While most legacy automakers still dismiss Tesla’s achievements, Volkswagen currently shows more than admiration and in some ways even tries to blindly follow Tesla’s formula for success.
Tesla’s formula is simple and smart. When production capacity is low, focus on more profitable models – that can have paid software upgrades. Nowadays, this successful formula seems to be a no-brainer for startups that have limited resources, but does it make sense for the world’s biggest automaker?
Now that Volkswagen realized that it doesn’t need the electric triplets UpMiiGo to comply with mild EU emissions regulations, it can follow Tesla’s formula and focus on more profitable models made on the new MEB platform. Why wouldn’t Volkswagen follow a formula with proven success?
The difference is that with very limited resources Tesla had to follow this formula to survive, while Volkswagen is doing it just for convenience.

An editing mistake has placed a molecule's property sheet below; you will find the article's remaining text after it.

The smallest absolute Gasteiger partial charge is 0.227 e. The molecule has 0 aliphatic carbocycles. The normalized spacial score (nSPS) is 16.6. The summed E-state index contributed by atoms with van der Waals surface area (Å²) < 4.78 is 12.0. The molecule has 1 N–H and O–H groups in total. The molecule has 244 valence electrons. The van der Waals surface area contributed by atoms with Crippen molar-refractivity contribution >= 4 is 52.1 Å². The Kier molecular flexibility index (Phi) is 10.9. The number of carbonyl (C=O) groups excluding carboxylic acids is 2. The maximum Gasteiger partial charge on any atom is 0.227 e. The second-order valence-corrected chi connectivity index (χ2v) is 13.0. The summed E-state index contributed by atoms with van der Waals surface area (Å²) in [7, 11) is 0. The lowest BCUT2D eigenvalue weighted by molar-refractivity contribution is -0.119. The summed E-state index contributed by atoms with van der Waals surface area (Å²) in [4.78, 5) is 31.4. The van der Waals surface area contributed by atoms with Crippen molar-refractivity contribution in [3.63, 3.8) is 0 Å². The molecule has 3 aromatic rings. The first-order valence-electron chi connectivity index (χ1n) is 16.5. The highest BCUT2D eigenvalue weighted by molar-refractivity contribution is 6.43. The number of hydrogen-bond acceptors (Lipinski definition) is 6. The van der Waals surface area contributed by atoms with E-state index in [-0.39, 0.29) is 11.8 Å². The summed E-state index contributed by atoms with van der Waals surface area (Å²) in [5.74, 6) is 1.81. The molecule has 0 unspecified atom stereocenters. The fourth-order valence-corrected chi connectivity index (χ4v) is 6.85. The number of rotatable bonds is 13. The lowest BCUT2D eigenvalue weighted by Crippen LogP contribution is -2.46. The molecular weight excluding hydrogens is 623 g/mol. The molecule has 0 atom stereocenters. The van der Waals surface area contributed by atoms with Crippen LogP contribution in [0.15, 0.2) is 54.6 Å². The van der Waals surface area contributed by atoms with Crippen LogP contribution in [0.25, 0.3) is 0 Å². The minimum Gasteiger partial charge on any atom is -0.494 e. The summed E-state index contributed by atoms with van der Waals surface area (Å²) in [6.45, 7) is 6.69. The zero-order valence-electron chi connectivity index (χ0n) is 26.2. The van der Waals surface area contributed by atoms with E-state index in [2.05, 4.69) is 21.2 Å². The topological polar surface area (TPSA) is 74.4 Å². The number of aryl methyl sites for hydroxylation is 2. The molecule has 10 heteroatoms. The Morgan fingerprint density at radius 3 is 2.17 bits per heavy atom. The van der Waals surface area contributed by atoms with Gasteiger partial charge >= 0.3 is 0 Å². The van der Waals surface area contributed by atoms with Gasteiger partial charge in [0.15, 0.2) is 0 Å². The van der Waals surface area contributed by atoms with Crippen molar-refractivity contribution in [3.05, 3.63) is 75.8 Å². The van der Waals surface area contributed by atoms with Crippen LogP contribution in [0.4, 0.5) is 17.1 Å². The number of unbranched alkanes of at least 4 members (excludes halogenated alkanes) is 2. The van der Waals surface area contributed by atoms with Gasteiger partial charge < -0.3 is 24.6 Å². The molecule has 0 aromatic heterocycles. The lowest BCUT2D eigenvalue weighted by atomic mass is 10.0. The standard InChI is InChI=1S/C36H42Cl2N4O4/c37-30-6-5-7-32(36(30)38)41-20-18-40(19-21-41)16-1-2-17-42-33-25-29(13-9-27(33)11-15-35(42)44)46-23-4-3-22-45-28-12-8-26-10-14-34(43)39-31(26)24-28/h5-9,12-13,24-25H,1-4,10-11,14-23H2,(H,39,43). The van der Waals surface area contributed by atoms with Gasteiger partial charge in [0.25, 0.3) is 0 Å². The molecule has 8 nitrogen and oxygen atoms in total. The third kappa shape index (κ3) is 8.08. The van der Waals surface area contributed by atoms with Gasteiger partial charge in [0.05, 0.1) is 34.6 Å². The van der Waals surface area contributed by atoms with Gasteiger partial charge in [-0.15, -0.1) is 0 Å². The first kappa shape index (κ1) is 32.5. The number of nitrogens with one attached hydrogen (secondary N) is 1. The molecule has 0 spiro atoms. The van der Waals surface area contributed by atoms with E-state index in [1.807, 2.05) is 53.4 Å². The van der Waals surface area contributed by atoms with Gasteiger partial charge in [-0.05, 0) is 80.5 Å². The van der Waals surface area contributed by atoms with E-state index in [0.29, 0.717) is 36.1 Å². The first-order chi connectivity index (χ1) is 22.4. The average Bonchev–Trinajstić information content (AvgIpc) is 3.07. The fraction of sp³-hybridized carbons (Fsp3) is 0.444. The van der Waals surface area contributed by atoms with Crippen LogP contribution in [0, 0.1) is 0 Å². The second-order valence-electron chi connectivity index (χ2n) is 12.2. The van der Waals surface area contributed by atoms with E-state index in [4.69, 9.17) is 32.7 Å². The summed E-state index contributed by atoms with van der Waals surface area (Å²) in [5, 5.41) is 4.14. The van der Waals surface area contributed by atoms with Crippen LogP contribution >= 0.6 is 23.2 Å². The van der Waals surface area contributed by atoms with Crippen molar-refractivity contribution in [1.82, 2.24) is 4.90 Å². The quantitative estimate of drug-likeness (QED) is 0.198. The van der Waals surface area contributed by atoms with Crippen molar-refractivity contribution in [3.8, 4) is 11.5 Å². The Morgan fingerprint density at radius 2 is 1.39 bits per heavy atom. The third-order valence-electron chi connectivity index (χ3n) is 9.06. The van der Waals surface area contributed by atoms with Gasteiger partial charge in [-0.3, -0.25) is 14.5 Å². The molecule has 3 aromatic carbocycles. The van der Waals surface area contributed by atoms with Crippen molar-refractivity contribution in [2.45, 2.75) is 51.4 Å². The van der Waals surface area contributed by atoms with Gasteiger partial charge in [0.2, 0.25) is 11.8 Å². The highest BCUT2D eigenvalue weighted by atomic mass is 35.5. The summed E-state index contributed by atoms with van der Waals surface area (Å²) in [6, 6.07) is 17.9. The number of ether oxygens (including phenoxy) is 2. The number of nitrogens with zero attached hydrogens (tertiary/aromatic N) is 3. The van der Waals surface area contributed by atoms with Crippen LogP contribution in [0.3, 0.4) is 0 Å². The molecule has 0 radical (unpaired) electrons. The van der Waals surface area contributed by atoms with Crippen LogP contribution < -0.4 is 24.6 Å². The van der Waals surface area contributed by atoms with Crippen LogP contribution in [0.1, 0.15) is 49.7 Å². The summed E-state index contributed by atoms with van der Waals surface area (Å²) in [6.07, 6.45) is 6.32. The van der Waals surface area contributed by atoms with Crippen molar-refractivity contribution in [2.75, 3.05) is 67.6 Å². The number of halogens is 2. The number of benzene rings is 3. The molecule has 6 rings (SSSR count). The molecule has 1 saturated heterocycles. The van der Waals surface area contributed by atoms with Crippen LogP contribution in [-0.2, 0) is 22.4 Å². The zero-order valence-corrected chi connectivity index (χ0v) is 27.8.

World’s biggest automaker has all the resources it needs to aim higher and should have electric cars in every segment, from ten million euros hypercars to affordable small cars that cost little more than 10.000 euros.
With the VW electric triplets out of the way, suddenly the Renault Twingo ZE and Dacia Spring seem great electric cars in the more affordable car segment. VW just did a favor to the Renault Group and leaves a door open for Chinese automakers that are eager to arrive in Europe with affordable electric cars.
The A-segment is especially important in Europe, where many people don’t want to buy polluting ICE (Internal Combustion Engine) cars, but also can’t afford a 30.000 euros electric car. This segment is also very important for rental and carsharing services.
On the positive side, Volkswagen discontinuing the popular electric triplets instead of increasing production proves one thing. It’s not the customers that don’t want electric cars, it’s the legacy automakers…
What do you think about Volkswagen’s strategy of focusing solely on highly profitable electric cars?